Have 3D Printer, Will Travel

We keep hearing that the desktop computer is dying — everyone wants a mobile device like a laptop, a tablet, or a big horkin’ phone. We suppose [eponra] wants the same thing for 3D printers, since he’s provided plans for “flatpack” a portable 3D printer that can fit in a spool box.

As you might imagine, this isn’t going to give you maximum build volume. The printer’s folded down dimensions are 220x210x75mm. The build plate is fairly small at 120x114x144mm. However, it does have a heated bed and an LCD display. One note, though: you do need an external power supply that does not fit in the box. However, [eponra] notes that with an AC-powered bed, it would be possible to get everything in the box.

One reason for the small packing size is that the machine uses a cantilever instead of supporting everything across. This puts a limit on bed size, but does make the machine simple and helps with the packing.

The goal is to have all the 3D printed parts printed by another flatpack. Today, the XY joiner is apparently difficult to print and can’t be printed on an existing flatpack printer, anyway. Other limitations include the lack of a spool holder and several improvements across the various versions (the current version is version 6).

There are several videos of the machine in operation on the project’s main page. It reminds us a lot of a Printrbot Simple, if that printer had been made today. Unsurprisingly, we’ve seen portable printers before, including another one that fits in a filament box, but prints upside down. It made us wonder what’s the smallest FDM printer ever built?

16 thoughts on “Have 3D Printer, Will Travel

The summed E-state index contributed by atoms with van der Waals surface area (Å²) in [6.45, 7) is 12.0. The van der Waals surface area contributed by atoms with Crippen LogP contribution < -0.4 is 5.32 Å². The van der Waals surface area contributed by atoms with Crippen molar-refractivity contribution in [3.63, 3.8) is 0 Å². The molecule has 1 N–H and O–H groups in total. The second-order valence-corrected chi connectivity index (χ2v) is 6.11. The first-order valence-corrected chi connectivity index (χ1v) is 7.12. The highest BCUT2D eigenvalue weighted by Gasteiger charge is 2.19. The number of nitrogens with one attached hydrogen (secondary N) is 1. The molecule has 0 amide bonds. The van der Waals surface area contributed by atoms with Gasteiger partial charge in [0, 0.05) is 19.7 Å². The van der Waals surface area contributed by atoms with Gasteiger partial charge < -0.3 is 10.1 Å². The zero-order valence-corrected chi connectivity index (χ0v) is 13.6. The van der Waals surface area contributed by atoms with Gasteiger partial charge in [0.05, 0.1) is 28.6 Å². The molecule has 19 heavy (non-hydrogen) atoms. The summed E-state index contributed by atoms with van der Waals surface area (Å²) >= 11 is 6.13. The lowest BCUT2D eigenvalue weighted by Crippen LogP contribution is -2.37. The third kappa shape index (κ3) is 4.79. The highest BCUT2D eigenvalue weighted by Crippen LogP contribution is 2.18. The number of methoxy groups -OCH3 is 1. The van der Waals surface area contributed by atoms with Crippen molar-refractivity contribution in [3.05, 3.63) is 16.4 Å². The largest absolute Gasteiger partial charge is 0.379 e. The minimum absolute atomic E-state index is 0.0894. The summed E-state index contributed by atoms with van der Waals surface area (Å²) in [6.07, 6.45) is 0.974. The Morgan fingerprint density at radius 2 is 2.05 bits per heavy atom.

1. I could really see this as a competition for who can design the best 3D printer in a spool box. It would be fun to see what a bit of competitive push would produce.

    As for the project itself, it looks pretty nice. I really like the control panel. My question though is whether or not this could be battery-powered with the right circuitry.

  2. I’d think a SCARA based 3D printer would be an excellent candidate for a printer that fits in a spool box. And with a bit of extra care it can quite easily be designed in such a way that it can also be used for other purposes.

    I’m working on a SCARA design myself but it’s going to be bigger. It’s going to be a 50×50 steel tube with the Nema 17 motors inside and 2x MGN15 (price difference with MGN12 is quite small) bolted to a rotating base. Rails are going to be 550mm long, which also won’t fit in a (regularly sized) spoolbox.

  3. “We keep hearing that the desktop computer is dying.”

    Who are you listening to? Don’t believe all you hear. You are hanging out with the wrong crowd.

    You can have my desktop computer when you pry it out of my cold dead hands.

  4. As an engineering/design exercise it’s pretty good, but I can’t see much of a use scenario that would justify the effort. What would you need to print so badly that you’d need to be able to carry the printer around with you? Are you going to take it on vacation (your significant other is going to LOVE that idea!)? Do you live in your car or in a cupboard under the stairs?

  5. Interesting project. How about a delta bot inside a 5 gallon bucket? In my mind, it all goes in upside down. The bottom of the bucket holds the electronics, the spool, the frame of the delta, and a camera. The build plate is attached to the lid with appropriate insulation. The contacts for the heat are spring pins. The only outside connections are for an extension cord and a USB cable. The enclosed bucket will prevent wind from altering your build temperature for more consistent prints.

  6. Hi all,
    I think the solution is a major challenge, to get a drone that can be very precise and stable. That way you could get rid of any other structure besides the bed. and print anything as big as your imagination. At the end i is better to build by sections. But in saying it’s the poyect is gigantic you can then have gigantic sections.

    1. I doubt if you will ever get a drone to be that stable. I can envision a massive Delta tripod placed over a building site, and a Delta style printer blasting concrete. Cables can be set up and removed more easily than a solid framework.

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